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New Diagnostic and Therapeutic Approaches to Eradicating Recurrent Breast Cancer

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Technical Report,01 Sep 2014,31 Aug 2015

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Brigham and Womens Hospital Boston United States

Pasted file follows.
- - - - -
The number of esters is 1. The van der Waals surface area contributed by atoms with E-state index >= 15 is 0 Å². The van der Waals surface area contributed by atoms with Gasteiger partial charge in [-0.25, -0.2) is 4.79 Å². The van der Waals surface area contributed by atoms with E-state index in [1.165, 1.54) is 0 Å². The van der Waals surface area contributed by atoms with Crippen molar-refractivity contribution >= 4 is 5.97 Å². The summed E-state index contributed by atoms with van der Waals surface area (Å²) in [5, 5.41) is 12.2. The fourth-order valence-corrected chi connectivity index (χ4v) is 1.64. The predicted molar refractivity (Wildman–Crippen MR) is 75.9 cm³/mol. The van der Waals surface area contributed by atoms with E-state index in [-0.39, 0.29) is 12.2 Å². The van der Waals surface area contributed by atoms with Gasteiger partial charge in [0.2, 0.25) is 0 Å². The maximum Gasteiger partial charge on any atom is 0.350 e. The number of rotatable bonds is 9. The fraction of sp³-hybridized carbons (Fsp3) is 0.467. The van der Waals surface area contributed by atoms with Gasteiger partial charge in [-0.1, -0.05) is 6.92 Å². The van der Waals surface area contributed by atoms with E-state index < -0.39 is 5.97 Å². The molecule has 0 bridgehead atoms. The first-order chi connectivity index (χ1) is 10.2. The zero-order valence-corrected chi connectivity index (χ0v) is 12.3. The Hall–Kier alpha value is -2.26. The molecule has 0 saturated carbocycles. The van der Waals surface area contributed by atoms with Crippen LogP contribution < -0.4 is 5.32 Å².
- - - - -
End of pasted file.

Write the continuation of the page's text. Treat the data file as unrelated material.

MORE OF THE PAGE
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Some breast cancer patients have no evidence of metastatic disease when they are first diagnosed, yet many patients later return to the clinic with cancer that has spread throughout the body. It is thought less than 1 of the cells that disseminate are able to form overt tumors. The reasons why certain disseminated tumor cells remain inconsequential and others form life threatening tumors after long periods of time are unknown. Support from the Era of Hope Scholar Award enabled us to use a sensitive new technology to tag individual tumor cells, each with its own unique label, and trace the individual cells in ourbreast cancer metastasis models. Our new detection methods enabled us for the first time to isolate and study the consequential cells those that formed tumors and likewise, determine which tumor cells did not form a tumor. By distinguishing consequential from inconsequential breast cancer cells, we hope to provide a foundation for future work to determine whether the disseminated tumor cells isolated from breast cancer patients have similar features. Success in these endeavors would mean that breast cancer patients harboring potentially life-threatening disseminated tumor cells could be identified and treated before they experience disease relapse.


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